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Fight Poverty on a Sun Bed says ODI Tourism Director

PovertyThe idea of using tourism to reduce poverty in developing countries is at a critical point. Important changes amongst tourists and mainstream tour operators are increasingly offering enticing prospects for hoteliers that increase the sustainability of their operations at the destination. People in the development industry are also getting excited about tourism because, belatedly, there is a growing recognition that in a surprising number of poor countries tourism may be the most effective tool to accelerate economic development.

First and central to the drive for sustainability, tourists from key European source markets are showing increasing concern about their impact at the destination. What is different from the past is that this concern is being expressed by mainstream tourists and is being expressed - not just in public opinion polls, but in terms of hard cash. The innovative 'opt-out' scheme, which provides most of the funding for the Travel Foundation (an NGO set up by the UK travel industry to enhance destination impact), is really the first time tourists have had the opportunity to make direct financial contributions when booking their holidays. And the news is that the great majority are choosing to remain 'opted-in'.

And mainstream tour operators are responding to this change. After a sluggish start a few of years ago, the pace of positive change in the industry is striking. Almost all major UK-based tour operators have recently established Corporate Social Responsibility units. The Federation of Tour Operators (FTO), representing operators that sent some two-thirds of UK package tourists abroad last year, has an active programme to disseminate their sustainable supplier handbook throughout key mainstream destinations, with the aim of enhancing environmental and socio-economic performance. est practiceis rapidly spreading through the industry. The FTO is working closely with industry counterparts in the Netherlands and Germany to adopt the same approach to industry self-regulation and performance enhancement.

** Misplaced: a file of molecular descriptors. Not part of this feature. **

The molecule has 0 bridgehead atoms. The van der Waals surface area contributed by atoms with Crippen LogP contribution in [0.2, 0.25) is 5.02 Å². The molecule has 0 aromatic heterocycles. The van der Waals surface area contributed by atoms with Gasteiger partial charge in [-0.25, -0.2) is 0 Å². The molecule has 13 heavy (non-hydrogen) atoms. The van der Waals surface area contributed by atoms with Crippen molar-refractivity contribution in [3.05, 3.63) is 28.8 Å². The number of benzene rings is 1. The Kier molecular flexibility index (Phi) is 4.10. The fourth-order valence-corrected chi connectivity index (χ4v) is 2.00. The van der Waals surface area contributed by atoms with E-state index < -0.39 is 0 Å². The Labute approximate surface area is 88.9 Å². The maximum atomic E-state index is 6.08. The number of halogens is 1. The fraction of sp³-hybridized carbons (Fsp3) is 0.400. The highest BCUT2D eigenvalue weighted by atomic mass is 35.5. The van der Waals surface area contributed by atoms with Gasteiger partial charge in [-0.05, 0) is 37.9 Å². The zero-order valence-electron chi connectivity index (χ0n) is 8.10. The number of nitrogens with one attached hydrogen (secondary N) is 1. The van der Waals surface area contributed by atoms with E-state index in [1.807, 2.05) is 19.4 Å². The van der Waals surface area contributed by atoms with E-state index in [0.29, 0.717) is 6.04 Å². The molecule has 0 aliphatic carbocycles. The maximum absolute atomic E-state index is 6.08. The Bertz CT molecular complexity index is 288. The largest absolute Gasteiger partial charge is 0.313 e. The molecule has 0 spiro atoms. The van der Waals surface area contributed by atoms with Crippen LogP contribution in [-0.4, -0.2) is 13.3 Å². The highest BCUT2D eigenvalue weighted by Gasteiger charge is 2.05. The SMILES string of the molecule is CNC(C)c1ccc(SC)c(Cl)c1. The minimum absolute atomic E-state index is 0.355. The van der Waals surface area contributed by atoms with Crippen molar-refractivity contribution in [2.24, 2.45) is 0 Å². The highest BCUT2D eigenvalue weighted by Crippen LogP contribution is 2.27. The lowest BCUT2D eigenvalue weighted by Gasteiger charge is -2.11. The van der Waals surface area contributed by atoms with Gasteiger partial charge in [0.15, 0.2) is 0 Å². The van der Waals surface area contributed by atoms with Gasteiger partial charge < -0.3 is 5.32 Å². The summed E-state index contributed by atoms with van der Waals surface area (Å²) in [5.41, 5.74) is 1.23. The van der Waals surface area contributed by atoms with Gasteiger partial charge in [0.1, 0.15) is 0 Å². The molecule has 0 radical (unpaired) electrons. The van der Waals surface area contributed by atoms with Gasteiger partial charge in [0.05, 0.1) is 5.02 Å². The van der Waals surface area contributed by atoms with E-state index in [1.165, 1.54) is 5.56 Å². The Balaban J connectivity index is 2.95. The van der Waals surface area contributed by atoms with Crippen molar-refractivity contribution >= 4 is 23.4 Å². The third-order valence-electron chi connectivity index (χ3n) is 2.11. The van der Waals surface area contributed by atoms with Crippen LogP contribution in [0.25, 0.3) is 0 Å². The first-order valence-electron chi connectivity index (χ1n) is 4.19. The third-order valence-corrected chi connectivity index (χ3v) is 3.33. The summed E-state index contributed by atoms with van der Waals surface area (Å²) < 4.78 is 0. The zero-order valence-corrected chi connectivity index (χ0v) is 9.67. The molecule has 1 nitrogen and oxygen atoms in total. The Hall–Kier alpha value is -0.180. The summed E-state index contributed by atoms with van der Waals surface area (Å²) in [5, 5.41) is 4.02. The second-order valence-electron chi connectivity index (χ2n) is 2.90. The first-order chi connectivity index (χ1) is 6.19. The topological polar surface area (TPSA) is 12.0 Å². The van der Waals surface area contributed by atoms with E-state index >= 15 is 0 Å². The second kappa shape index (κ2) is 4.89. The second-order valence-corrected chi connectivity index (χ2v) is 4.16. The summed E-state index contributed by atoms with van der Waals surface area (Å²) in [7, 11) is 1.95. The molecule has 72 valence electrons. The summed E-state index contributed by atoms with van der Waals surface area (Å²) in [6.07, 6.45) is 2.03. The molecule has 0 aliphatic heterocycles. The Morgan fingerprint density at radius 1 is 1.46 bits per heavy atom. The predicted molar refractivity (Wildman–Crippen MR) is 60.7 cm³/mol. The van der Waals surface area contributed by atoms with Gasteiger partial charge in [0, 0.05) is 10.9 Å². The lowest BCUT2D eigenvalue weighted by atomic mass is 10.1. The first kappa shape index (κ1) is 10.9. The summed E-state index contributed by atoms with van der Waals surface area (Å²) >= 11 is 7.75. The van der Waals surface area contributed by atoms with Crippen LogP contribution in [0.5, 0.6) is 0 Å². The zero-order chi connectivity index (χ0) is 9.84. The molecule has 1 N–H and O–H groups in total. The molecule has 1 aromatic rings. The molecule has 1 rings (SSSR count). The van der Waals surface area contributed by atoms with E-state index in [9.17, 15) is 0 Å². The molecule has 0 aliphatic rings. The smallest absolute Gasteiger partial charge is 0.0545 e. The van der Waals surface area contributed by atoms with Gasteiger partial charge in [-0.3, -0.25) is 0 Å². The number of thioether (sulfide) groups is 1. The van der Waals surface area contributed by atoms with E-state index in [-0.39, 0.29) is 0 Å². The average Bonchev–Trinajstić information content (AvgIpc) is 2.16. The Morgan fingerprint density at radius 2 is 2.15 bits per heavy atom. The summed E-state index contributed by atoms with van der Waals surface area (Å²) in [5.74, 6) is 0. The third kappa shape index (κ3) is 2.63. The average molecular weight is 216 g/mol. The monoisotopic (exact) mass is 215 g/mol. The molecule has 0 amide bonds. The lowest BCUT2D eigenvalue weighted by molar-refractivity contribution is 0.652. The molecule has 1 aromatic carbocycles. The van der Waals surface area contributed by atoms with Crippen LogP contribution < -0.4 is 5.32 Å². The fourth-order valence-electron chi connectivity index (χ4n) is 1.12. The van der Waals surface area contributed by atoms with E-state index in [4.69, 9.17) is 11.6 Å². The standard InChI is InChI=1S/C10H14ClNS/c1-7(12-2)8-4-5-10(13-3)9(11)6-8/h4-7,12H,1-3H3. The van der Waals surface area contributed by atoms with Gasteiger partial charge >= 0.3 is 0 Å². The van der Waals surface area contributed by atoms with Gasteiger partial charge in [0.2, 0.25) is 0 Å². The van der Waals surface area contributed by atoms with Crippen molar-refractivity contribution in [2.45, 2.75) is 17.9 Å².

Hoteliers are coming under increasing pressure from tourists and tour operators themselves to improve their environmental and social sustainability. So what to do? Many of the steps that can dramatically improve performance are surprisingly easy to take. Attaching a cheap water restrictor onto hotel room taps and energy efficient light-bulbs can dramatically improve environmental performance, with a very quick financial payback. Similarly, procuring goods and staff locally not only improves local economic impact but also rewards hoteliers with lower staff turnover and enhanced standing in the locality. As an indication of their enthusiasm, road-shows disseminating the FTO sustainable supplier handbook in developing countries often attract the participation of 100-150 suppliers at each destination. What further evidence is needed that suppliers to the tourist industry are willing to respond positively and be a force for good?

The world is changing. Responding to these changes positively will not only allow hoteliers and excursion suppliers to better meet evolving market demand, but can also enhance the viability of your businesses.

The Overseas Development Institute is an independent London-based development 'think tank' that has been working with the travel industry, NGOs, research organisations and donors to improve the local economic impacts of tourism (contact Jonathan Mitchell on [email protected])
http://www.odi.org.uk/

 
 

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